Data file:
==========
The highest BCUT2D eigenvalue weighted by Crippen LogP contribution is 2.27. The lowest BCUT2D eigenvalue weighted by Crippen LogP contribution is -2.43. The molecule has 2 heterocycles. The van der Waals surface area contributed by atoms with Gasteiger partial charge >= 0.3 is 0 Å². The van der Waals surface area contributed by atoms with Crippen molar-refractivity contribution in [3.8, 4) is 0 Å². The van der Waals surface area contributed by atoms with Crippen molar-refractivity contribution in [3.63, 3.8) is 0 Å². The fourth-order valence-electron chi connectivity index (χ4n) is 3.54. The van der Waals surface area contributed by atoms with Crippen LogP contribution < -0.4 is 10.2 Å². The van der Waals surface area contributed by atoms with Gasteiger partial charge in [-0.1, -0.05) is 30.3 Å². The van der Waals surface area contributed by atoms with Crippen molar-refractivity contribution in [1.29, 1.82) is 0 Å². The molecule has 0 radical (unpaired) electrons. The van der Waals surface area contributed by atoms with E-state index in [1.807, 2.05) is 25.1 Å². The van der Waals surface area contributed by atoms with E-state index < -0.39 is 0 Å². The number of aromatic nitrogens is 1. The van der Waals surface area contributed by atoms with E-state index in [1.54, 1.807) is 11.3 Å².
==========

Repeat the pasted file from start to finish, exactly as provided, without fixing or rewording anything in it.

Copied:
The highest BCUT2D eigenvalue weighted by Crippen LogP contribution is 2.27. The lowest BCUT2D eigenvalue weighted by Crippen LogP contribution is -2.43. The molecule has 2 heterocycles. The van der Waals surface area contributed by atoms with Gasteiger partial charge >= 0.3 is 0 Å². The van der Waals surface area contributed by atoms with Crippen molar-refractivity contribution in [3.8, 4) is 0 Å². The van der Waals surface area contributed by atoms with Crippen molar-refractivity contribution in [3.63, 3.8) is 0 Å². The fourth-order valence-electron chi connectivity index (χ4n) is 3.54. The van der Waals surface area contributed by atoms with Crippen LogP contribution < -0.4 is 10.2 Å². The van der Waals surface area contributed by atoms with Gasteiger partial charge in [-0.1, -0.05) is 30.3 Å². The van der Waals surface area contributed by atoms with Crippen molar-refractivity contribution in [1.29, 1.82) is 0 Å². The molecule has 0 radical (unpaired) electrons. The van der Waals surface area contributed by atoms with E-state index in [1.807, 2.05) is 25.1 Å². The van der Waals surface area contributed by atoms with E-state index < -0.39 is 0 Å². The number of aromatic nitrogens is 1. The van der Waals surface area contributed by atoms with E-state index in [1.54, 1.807) is 11.3 Å².